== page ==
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Ash dieback disease found in Essex

Ash dieback disease found in Essex

The tree disease Chalara, also known as ash dieback, has been confirmed in forests and woodland in Essex and Kent after an urgent survey to seek out traces of the disease in Britain’s established woodlands.

It is believed that the disease may have been present in East Anglia for a number of years - most likely to have been transmitted by wind from mainland Europe originally - and the same is likely to be true for the cases in Essex and Kent.

The disease has now been confirmed in trees in 14 nurseries, 36 planting sites and 32 locations in the wider environment (forests and woodlands).

Plant health experts are now undertaking an urgent assessment of 220 prioritised sites (out of the thousands initially surveyed) which have had saplings from nurseries where Chalara was found to be present.

They are also prioritising the examination of around 2500 blocks of land, each 10 kilometres square, where mature ash trees are known to be present in order to seek out traces of the disease in established trees.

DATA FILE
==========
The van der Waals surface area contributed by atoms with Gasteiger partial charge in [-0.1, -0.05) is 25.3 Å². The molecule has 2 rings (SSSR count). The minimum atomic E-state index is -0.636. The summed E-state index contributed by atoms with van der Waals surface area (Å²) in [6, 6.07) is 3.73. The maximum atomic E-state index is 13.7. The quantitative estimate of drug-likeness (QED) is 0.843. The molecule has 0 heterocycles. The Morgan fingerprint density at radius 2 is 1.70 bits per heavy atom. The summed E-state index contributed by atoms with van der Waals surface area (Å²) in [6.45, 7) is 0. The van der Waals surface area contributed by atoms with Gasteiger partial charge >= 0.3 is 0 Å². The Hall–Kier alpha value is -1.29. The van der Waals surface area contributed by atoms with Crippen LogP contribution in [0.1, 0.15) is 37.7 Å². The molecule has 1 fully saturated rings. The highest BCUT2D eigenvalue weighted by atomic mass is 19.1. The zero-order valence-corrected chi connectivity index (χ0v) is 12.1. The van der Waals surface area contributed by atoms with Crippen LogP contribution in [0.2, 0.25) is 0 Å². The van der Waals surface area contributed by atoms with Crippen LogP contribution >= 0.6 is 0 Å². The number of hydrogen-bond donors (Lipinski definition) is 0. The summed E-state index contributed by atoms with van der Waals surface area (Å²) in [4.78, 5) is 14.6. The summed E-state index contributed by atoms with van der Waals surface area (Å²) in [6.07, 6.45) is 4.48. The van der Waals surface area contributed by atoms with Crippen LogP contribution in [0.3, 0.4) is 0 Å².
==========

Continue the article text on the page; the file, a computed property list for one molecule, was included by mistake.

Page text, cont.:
The ash tree is an iconic native British tree species, making up around five per cent of all woodland cover. It’s an important species for wildlife as its long-lived, supporting a huge variety of wildlife including specialist deadwood species such as the lesser stag beetle and birds such as woodpeckers, owls and bullfinches. Ash woodlands create light open canopies, ideal for bluebells, and support some of the rarest and scarcest lichen species nationally.

For more information see Defra's website